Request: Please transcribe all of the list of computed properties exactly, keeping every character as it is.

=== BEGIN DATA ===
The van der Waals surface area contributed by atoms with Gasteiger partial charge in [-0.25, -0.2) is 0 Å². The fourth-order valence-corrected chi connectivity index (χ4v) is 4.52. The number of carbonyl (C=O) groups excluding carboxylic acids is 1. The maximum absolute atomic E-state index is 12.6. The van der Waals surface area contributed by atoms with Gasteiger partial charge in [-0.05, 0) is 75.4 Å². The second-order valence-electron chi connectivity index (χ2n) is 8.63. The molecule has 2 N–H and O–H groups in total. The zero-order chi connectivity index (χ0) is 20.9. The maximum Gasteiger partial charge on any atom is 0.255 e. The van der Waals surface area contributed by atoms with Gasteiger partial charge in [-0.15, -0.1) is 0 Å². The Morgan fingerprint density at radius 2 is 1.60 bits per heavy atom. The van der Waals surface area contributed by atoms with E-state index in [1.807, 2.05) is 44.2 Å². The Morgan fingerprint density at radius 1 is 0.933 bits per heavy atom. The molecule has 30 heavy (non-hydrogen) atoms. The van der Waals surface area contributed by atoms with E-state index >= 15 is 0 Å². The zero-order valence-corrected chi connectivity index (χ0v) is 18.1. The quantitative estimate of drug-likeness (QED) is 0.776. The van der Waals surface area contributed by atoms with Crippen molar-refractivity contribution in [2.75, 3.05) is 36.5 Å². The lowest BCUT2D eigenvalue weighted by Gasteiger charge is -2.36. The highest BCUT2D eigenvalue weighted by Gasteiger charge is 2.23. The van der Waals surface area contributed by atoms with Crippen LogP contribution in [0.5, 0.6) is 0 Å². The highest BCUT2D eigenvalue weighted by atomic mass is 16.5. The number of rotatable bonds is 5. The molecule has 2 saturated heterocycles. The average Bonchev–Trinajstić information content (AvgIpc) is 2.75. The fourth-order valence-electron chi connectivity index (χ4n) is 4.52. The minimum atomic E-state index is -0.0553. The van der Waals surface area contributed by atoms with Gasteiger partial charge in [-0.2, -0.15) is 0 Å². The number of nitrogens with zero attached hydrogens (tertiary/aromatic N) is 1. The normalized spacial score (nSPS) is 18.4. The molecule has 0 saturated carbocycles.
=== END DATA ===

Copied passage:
The van der Waals surface area contributed by atoms with Gasteiger partial charge in [-0.25, -0.2) is 0 Å². The fourth-order valence-corrected chi connectivity index (χ4v) is 4.52. The number of carbonyl (C=O) groups excluding carboxylic acids is 1. The maximum absolute atomic E-state index is 12.6. The van der Waals surface area contributed by atoms with Gasteiger partial charge in [-0.05, 0) is 75.4 Å². The second-order valence-electron chi connectivity index (χ2n) is 8.63. The molecule has 2 N–H and O–H groups in total. The zero-order chi connectivity index (χ0) is 20.9. The maximum Gasteiger partial charge on any atom is 0.255 e. The van der Waals surface area contributed by atoms with Gasteiger partial charge in [-0.15, -0.1) is 0 Å². The Morgan fingerprint density at radius 2 is 1.60 bits per heavy atom. The van der Waals surface area contributed by atoms with E-state index in [1.807, 2.05) is 44.2 Å². The Morgan fingerprint density at radius 1 is 0.933 bits per heavy atom. The molecule has 30 heavy (non-hydrogen) atoms. The van der Waals surface area contributed by atoms with E-state index >= 15 is 0 Å². The zero-order valence-corrected chi connectivity index (χ0v) is 18.1. The quantitative estimate of drug-likeness (QED) is 0.776. The van der Waals surface area contributed by atoms with Crippen molar-refractivity contribution in [2.75, 3.05) is 36.5 Å². The lowest BCUT2D eigenvalue weighted by Gasteiger charge is -2.36. The highest BCUT2D eigenvalue weighted by Gasteiger charge is 2.23. The van der Waals surface area contributed by atoms with Crippen LogP contribution in [0.5, 0.6) is 0 Å². The highest BCUT2D eigenvalue weighted by atomic mass is 16.5. The number of rotatable bonds is 5. The molecule has 2 saturated heterocycles. The average Bonchev–Trinajstić information content (AvgIpc) is 2.75. The fourth-order valence-electron chi connectivity index (χ4n) is 4.52. The minimum atomic E-state index is -0.0553. The van der Waals surface area contributed by atoms with Gasteiger partial charge in [-0.2, -0.15) is 0 Å². The number of nitrogens with zero attached hydrogens (tertiary/aromatic N) is 1. The normalized spacial score (nSPS) is 18.4. The molecule has 0 saturated carbocycles.